Magic is very similar to Morrowind, save that you can't enchant items or make your own spells until doing a very lengthy series of quests to get into the mages guild proper. Spells are also governed by skill level in addition to mana, making it practically impossible for anyone besides a dedicated mage to cast the stronger spells in the game, which require both 100 skill level and vast mana reserves. In general, utility magic is still easily accessible to all classes, but making a hybrid mage is much more time intensive and bothersome than in Morrowind.
Stealth is one area in which gameplay improved substantially. The good news is you can sneak much more capably than in previous games, get more benefit out of attacking from the shadows, and complete more quests with stealth rather than mindless bashing (particularly the Dark Brotherhood assassin quests, a major high point of the game). The downside is that your opponents still react totally unrealistically. If you are hidden and kill an enemy, his friend standing right next to his corpse won't bat an eyelash. They've also kept the ridiculous crime model, where if you commit a crime then kill the only witness, you go on record both for the initial crime and perhaps the murder.
Quests in the game are for the most part very run of the mill. The main story quests are almost all "hack through Oblivion and close an Oblivion gate", which gets tiresome very quickly. Fighters and mages guild quests, as well as the vast majority of the side quests, are just "raid a dungeon, kill a boss creature and/or acquire a particular item". The above are all made all the less interesting by extremely generic storylines. I kept hoping or expecting some twist to come up and throw it all for a loop, but sadly they proceeded pretty much according to the script of any number of other fantasy games.
Thieves quests are a little more interesting, sometimes requiring you to sneak through an extensive area without being detected or killing anyone. The storyline was also unique and enjoyable. The Dark Brotherhood assassin quests were easily my favorite part of the game, many of them had interesting gimmicks, and the storyline was well written and involved.
Another strike against the gameplay is the lack of variety and emphasis on pointless repetition. This is all-pervasive, and particularly in a game whose motto is essentially "do anything", a lack of variety is fatal in my opinion. There are fewer skills, fewer class archetypes, fewer factions, fewer types of equipment, fewer spells and fewer artifact-level items relative to its predecessor. The handful of really powerful items are given out by daedra (demons) for doing quests for them, which in addition to really narrowing the game by forcing you do to evil to get the best equipment, also means that there is very little incentive to explore. You're never going to find any equipment pillaging random dungeons or ruins that is better than what you can get in the store or from any common enemy.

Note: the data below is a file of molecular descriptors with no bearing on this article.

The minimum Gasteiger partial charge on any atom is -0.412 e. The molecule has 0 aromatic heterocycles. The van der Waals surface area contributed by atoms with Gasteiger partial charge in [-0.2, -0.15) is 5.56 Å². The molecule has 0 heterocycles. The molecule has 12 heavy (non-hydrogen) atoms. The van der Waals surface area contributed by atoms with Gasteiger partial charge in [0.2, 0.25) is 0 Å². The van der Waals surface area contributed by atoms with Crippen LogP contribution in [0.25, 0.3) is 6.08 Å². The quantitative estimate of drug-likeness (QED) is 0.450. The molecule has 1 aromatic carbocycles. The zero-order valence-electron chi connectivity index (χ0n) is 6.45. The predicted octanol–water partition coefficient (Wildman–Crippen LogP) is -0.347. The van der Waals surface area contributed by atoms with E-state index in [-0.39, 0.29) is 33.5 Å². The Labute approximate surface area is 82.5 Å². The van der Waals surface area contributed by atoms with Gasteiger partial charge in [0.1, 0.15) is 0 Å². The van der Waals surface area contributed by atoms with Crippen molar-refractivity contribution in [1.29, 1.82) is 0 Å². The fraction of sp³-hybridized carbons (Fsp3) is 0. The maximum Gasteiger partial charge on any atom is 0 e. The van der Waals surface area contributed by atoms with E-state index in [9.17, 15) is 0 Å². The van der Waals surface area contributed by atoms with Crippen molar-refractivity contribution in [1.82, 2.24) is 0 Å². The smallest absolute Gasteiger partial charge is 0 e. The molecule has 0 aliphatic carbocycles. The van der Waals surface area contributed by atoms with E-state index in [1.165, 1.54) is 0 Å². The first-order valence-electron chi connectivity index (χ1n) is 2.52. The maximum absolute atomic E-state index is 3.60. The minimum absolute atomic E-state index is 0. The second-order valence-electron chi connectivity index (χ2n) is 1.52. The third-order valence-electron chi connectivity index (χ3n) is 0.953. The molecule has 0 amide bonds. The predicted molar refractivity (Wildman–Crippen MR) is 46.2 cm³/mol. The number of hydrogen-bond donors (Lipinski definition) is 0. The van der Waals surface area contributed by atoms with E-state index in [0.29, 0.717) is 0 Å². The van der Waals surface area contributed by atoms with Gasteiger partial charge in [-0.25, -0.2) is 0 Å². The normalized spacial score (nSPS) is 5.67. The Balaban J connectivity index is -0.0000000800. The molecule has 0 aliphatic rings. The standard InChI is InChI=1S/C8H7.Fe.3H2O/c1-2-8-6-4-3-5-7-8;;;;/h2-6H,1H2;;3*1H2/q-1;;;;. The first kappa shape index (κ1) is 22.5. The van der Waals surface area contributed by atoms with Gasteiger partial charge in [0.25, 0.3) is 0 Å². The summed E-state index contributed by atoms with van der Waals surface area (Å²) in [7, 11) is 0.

There is also a sad lack of variety in enemies, due to the way the game scales with you. Anything you fight is guaranteed to be around your level, using similar equipment if humanoid, and you absolutely will never see anything stronger or weaker. In addition to giving the game a painfully contrived feel, this does the opposite of what it's intended to do, ie- ensure challenge, by meaning you'll never be faced with a truly tough fight.
The final dig against the game is the highly cynical release of pay mini-expansions as soon as the game hit the shelves. It says to me "we couldn't work these into the game before release, so we're selling them instead." This seems particularly true of the Orrery, a place in the game situated behind a locked door that you essentially have to pay real money to unlock.
All this said, the game is fun for a while. The huge world is engrossing, and there are a lot of interesting characters to run into. Some of the side quests are uniquely interesting, and bits and pieces of the main storyline and guild storylines can be fun to find out. Combat takes some getting used to, but can be fun for a while, particularly stealth and ranged combat. Ultimately I see the game as something like a beautiful flower. It is spectacular and engrossing at first, but quickly wilts over time. Given the incredibly lasting power of its predecessor, I found this to be inexcusable.
Reviewer's Score: 6/10 | Originally Posted: 09/13/06